As Minnesota’s achievement gaps grow and the diversity of the teaching force does not, there has been renewed urgency at the Capitol around recruiting and retaining teachers of color. One bill that legislators are considering, however, would take us in the wrong direction: By gutting Minnesota’s new tiered teacher licensure system, House File 1329 would place more arbitrary hurdles in front of aspiring and proven teachers of color, and push many of them out of the classroom.
As a multiracial African-American woman and soon-to-be teacher, I know just how many hurdles aspiring educators, and especially educators of color, face when trying to enter the classroom. We should be breaking down these barriers, not building them back up.
The costs of traditional teacher prep
It is incredibly costly to become a teacher. For example, my 12-month program costs around $25,000 — not to mention the cost of three months of unpaid student teaching. Luckily, I received scholarships totaling $10,000. I was also confident that I’d earn a $7,500 Minnesota Teacher Candidate Grant — which is supposed to prioritize teachers of color — to help cover the costs of student teaching.
But, I didn’t, and was nearly forced to drop out. If I hadn’t been so close to completing my program when I received that crushing news, there’s not a doubt in my mind that I would have had to quit my program. I also know I’m not alone in struggling to afford traditional teacher prep: Nearly 80 percent of my classmates of color had significant funding gaps for the spring semester.
I’m a resilient, hard-working person and despite the multiple setbacks this year, I’ve somehow made it work. On top of my full course load, I’m the only person in my program to also work full-time in K-12 schools — all to become a “fully trained” teacher.
What traditional teacher prep teaches (and doesn’t)
Which brings me to the next set of barriers: what we actually learn — and don’t learn — in traditional teacher prep. I’m working on a license to teach English Language Arts to 5-12th graders, and entered my program hoping to learn the science of reading, explicit models to ensure academic mastery in the classroom, and more.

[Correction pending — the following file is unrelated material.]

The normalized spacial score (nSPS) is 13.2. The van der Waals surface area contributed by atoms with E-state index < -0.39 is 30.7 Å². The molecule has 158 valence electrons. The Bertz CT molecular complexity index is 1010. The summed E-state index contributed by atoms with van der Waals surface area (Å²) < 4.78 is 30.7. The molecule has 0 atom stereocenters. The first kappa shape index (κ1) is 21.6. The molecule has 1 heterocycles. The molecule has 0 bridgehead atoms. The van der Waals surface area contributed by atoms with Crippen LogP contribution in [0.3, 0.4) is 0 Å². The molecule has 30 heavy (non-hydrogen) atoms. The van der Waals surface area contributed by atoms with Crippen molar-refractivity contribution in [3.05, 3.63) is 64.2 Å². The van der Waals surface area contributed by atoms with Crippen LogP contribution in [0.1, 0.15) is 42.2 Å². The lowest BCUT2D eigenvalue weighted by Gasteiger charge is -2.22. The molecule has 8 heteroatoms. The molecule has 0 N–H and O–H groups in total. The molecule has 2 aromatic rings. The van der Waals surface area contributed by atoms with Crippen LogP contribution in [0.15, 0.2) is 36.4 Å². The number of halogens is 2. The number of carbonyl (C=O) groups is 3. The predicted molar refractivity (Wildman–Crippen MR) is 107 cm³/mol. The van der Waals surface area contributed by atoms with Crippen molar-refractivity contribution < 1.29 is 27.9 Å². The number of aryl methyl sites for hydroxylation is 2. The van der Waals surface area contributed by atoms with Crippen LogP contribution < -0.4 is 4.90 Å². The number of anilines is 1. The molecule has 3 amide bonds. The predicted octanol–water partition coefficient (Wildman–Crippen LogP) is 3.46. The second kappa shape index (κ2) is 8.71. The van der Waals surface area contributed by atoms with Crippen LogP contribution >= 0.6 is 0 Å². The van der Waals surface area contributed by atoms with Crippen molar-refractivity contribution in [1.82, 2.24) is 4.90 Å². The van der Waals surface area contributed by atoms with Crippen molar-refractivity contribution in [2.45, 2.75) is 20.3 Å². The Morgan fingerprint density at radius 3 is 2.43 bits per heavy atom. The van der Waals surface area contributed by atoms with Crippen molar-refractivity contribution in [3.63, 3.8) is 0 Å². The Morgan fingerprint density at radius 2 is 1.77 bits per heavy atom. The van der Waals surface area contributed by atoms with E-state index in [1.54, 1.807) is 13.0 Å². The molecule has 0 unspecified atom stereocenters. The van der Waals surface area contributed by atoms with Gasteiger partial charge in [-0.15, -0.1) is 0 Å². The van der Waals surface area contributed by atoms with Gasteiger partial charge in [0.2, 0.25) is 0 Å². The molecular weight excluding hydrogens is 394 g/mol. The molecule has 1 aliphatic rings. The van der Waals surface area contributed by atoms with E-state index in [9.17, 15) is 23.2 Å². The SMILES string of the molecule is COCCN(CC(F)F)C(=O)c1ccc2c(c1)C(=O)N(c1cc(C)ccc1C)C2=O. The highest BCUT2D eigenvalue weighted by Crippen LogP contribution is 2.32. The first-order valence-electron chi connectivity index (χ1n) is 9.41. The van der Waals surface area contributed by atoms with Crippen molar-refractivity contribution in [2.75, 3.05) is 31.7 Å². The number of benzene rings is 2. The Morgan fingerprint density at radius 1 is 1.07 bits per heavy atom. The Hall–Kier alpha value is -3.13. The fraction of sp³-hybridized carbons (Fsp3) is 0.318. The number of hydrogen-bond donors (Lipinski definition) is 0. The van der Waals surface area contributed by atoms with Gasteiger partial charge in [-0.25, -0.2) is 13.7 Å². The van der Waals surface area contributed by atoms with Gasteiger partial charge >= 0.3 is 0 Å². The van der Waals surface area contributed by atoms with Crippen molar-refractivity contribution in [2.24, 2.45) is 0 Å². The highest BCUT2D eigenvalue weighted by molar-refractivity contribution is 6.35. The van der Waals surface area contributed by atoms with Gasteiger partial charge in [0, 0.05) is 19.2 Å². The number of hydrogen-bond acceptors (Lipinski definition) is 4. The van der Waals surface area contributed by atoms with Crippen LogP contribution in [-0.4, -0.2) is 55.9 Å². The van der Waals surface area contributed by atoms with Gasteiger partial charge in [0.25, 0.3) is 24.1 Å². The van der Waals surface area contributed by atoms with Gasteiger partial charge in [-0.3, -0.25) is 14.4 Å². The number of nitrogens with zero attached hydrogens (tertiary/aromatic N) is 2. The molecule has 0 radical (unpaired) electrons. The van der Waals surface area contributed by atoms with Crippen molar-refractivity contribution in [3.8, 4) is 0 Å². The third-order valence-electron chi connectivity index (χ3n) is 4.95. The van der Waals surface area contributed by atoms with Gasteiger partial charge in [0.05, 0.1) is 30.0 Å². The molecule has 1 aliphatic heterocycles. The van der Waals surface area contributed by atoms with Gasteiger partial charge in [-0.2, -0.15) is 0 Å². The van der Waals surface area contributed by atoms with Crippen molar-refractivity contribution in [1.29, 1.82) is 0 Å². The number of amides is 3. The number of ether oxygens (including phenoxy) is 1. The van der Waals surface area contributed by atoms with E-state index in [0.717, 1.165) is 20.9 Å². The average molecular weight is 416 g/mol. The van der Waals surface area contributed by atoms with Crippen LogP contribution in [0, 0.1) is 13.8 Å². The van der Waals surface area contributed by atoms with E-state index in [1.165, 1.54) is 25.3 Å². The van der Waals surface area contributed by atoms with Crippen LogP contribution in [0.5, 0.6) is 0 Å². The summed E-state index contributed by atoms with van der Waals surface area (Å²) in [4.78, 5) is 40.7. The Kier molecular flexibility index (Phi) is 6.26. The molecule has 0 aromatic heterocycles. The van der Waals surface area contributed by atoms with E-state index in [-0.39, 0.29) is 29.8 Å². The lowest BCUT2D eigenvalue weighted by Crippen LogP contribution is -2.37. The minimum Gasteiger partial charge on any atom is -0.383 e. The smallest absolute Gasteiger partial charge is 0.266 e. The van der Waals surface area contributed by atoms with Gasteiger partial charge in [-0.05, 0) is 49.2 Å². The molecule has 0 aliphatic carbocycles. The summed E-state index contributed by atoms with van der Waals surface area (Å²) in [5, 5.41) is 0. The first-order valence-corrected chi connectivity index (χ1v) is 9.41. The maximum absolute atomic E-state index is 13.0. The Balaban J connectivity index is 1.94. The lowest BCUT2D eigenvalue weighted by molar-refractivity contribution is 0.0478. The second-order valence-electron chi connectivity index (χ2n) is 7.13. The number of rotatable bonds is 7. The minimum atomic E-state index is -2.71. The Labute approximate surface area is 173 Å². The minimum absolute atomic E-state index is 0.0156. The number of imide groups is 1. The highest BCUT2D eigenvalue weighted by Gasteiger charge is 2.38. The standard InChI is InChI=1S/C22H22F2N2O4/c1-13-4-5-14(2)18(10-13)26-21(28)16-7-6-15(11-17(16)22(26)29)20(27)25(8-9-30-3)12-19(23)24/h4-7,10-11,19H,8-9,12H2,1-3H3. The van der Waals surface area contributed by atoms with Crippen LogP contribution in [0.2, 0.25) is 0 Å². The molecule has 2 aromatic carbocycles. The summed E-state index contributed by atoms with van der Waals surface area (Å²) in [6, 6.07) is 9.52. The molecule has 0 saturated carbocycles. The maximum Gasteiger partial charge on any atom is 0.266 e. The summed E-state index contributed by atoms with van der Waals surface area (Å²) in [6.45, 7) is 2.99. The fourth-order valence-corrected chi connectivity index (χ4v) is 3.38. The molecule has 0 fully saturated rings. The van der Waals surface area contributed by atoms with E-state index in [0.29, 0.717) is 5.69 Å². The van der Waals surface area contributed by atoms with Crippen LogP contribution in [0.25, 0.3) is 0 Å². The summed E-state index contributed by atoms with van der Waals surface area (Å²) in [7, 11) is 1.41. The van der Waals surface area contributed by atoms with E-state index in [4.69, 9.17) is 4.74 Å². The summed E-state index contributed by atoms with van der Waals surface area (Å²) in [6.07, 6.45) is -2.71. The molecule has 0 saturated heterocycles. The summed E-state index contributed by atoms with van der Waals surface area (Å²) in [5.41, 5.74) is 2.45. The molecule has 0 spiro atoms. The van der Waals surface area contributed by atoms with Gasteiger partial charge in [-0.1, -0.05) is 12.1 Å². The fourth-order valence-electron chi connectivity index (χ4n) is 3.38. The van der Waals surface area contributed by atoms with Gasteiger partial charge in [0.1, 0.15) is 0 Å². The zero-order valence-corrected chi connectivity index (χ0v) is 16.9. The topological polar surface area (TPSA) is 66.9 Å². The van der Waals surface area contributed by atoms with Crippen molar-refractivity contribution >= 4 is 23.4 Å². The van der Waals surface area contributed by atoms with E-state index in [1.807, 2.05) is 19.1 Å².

Have I learned how to teach writing? No. Have I learned how to teach a novel? Not even close. Despite this, I will be deemed “fully trained” simply because I went through a traditional program.
In Minnesota, 68 percent of black fourth-graders can’t read proficiently. How many of them were taught by fully trained educators?
Looking back, I believe my success as a teacher will largely be a result of my time outside of my program: working as a paraprofessional, studying the work of high-performing schools, and my teaching fellowship with Breakthrough Twin Cities, a program that prepares under-resourced students for college success and cultivates the next generation of educators.
More pathways into teaching: a good thing
Because of the barriers to and frustrations with traditional teacher prep, I’m not surprised that many educators, especially educators of color, take different paths to the classroom. In fact, the nontraditional teachers that HF 1329 could push out represent 23 percent of Minnesota’s teachers of color.
I’ve heard the argument that by giving nontraditionally trained teachers a way to stay in the classroom, tiered licensure “lowers” standards for our profession. That somehow, traditional teacher prep is the only way to become a qualified teacher, and that we disrespect people of color when we imply that they just can’t make it through traditional programs.
I believe that teacher training is important, but also that training means nothing when our programs do not actually teach us how to teach. I’ve learned how to think about teaching from my program, but I’ve learned how to teach as a result of my own efforts. Just because you go through a traditional teaching program and are fully trained does not automatically make you a better teacher than someone from an alternative program.
By creating pathways for teachers to stay in the classroom based on whether we’re effective with students — and not just because we’ve survived teacher prep — tiered licensure actually raises standards for our profession. It ensures that dedicated educators can stay in the classroom and invest in our communities.
We disrespect people of color by implying that the only way we can prove our ability to teach is to survive a preparation system that clearly is not designed for us, or for our communities’ children.
If our state leaders want to increase teacher diversity, they’ll invest in getting aspiring teachers of color in front of students in the first place. They’ll also do everything to keep educators of color who are having a positive impact in the classroom, no matter how they got there.
Jasmine Lane is a pre-service teacher in an eighth-grade classroom. She hopes to teach middle school English Language Arts in the upcoming year.
WANT TO ADD YOUR VOICE?
If you’re interested in joining the discussion, add your voice to the Comment section below — or consider writing a letter or a longer-form Community Voices commentary. (For more information about Community Voices, see our Submission Guidelines.)